Erik Stenberg is an architect and associate professor in the School of Architecture and the Built Environment at the Royal Institute of Technology (KTH) in Stockholm. He has been teaching studio and courses in architecture since 1997. He is currently active in developing the Sustainable Homes Lab at KTH Center for a Sustainable Built Environment. Since 1999 he has also been engaged in the practice, research and politics of restructuring the large-scale postwar modernist housing areas of the Million Program Era in Sweden. He has redesigned apartments, organized a housing fair, researched and exhibited archival material from his growing collection, started an introductory architecture school in one of Stockholm's largest modernist housing areas, and lectured extensively nationally and internationally. As head of the architecture department at KTH from 2006 to 2013, he was instrumental in guiding the school through a significant shift towards fiscal stability, and into the Architectural Academy, a network of Swedish architecture schools established in 2009. He is also the principal and owner of his own practice, which focuses the tectonics of small additions and renovations. He received his BArch in 1995 from the College of Architecture and Urban Studies at Virginia Tech in Blacksburg, Virginia.
Sara Grahn, SAR/MSA, is a professor in Sustainable Design at the School of Architecture, Royal Institute of Technology (KTH) in Stockholm, and a senior partner at White Arkitekter, a 700-member strong firm with offices in Sweden, Denmark, Norway, and the UK, now one of the largest architecture practices in Europe. Grahn has worked on a range of award-winning projects at all scales, including commercial, public, and educational buildings, as well as urban design. Her work is characterized by a sustainable approach where environmental, economic, and social aspects are an integral part of architectural design. Grahn was part of the project team behind Kv. Katsan, White’s prize-winning, Green Building Gold–certified head office in Stockholm. She was the lead architect for White’s proposal for Oslo’s new government quarter, and has been working with the urban development of the campus area in Lund. She was part of the team that won the international competitions for FAR ROC [For a Resilient Rockaway] in New York, and a 20-year masterplan for Kiruna, a city in northern Sweden that will be moved two miles east. She is the lead architect for two BREEAM certified office buildings in Solna, outside Stockholm. White Arkitekter was founded in Gothenberg, Sweden, in 1951, espousing collaboration and creating a shared-ownership structure that allows any employee to buy shares in the company. The practice delivers cutting-edge expertise as a result from combining academic and practice-based architecture research.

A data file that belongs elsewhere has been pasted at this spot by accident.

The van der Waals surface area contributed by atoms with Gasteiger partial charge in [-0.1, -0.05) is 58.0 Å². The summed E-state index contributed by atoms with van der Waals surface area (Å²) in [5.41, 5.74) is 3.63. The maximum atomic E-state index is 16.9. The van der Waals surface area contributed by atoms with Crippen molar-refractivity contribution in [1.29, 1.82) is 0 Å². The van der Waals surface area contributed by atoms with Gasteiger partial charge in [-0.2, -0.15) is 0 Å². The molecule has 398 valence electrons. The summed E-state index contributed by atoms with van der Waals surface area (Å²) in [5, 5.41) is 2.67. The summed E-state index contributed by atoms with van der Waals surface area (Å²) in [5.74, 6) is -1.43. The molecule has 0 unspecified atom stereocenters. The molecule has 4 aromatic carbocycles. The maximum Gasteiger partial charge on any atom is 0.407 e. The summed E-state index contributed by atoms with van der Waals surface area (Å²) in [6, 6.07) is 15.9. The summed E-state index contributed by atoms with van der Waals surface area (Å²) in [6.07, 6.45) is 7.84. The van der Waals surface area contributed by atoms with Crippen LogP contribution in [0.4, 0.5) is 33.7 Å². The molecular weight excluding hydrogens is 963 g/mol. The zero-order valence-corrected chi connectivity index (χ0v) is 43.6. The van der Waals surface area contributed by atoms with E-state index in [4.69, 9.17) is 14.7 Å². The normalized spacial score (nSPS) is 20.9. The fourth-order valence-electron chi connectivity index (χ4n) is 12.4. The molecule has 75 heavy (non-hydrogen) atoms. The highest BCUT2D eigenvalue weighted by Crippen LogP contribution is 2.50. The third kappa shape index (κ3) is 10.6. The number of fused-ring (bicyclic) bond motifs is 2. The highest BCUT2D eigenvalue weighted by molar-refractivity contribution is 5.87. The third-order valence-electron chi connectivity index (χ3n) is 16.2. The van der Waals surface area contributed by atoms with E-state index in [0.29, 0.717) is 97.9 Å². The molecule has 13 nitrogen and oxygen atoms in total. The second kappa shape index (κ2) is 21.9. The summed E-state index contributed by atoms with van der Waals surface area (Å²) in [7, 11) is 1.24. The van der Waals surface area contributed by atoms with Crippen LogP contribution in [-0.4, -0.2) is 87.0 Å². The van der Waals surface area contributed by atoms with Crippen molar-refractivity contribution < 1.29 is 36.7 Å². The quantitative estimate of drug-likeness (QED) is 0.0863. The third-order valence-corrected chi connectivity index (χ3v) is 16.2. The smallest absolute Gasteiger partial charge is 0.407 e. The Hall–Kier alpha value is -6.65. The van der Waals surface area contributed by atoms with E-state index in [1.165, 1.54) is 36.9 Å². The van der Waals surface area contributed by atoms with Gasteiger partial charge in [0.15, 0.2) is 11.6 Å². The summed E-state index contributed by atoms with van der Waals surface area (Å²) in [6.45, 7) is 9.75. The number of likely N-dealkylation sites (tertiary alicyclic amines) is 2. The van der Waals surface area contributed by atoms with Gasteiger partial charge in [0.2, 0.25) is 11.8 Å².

Alexis Pontvik, MSA/SAR, AIS, RIBA, is an award-winning architect and principal of his own firm, Pontvik Arkitekter AB, in Stockholm. He received his architectural education at the HBZ in Bern, Switzerland, Staatliche Kunstakademie Düsseldorf, and the Architectural Association in London. He has designed residential projects for private and public clients, in Sweden, Germany, Norway, the UK, and the United States. Early in his career, he was a collaborator of James Stirling’s. His recently built projects include a theater in Haugesund, Norway, several institutional buildings in Bagamoyo, Tanzania, and an art gallery in Uddevalla, Sweden. Pontvik has also designed several major national and international exhibitions on a variety of subjects. His work also encompasses urban planning. He has served as a consultant to the Stockholm Town Planning Authority and the Swedish Civil Airport Authority. He has also advised the Swedish International Cooperation Development Agency (SIDA), working on masterplans in the Middle East and East Africa. Pontvik is presently a professor of urban design at the Royal Institute of Technology (KTH) in Stockholm. He has served as a jury member for numerous architecture and art competitions and is active in the ongoing debate on architectural and urban issues in Stockholm. He is currently developing a UN Habitat Hub with focus on Urban Form and International Cooperation.
Karolina Keyzer, SAR/MSA, has been the City Architect of Stockholm since 2010—the 18th in a succession that began in 1661, and the first woman to hold the post. She is responsible for the new architecture guidelines for Stockholm. She worked previously in a private practice at Wingårdh Architects, where she was responsible for the Victoria Tower, one of the tallest buildings in Stockholm and winner of the hotel category at the World Architecture Festival (WAF) in 2012; and the Friends Arena Hotel in Solna, which received the city’s 2013 Urban Environment Award. Keyzer is a board member of Färgfabriken, a contemporary exhibition space in Stockholm devoted to art, architecture, and urban planning, and of the Birthe and Per Arvidssons Foundation, a nonprofit that supports the arts, architecture, and the humanities. She is also a member of the strategic council of the School of Architecture at the Royal Institute of Technology (KTH) in Stockholm. She is a frequent participant in national and international architect juries, such as the Nobel Center competition in Stockholm, which resulted in the selection of David Chipperfield and Christoph Felger’s proposal in 2014, and the competition for a new government office build in Oslo.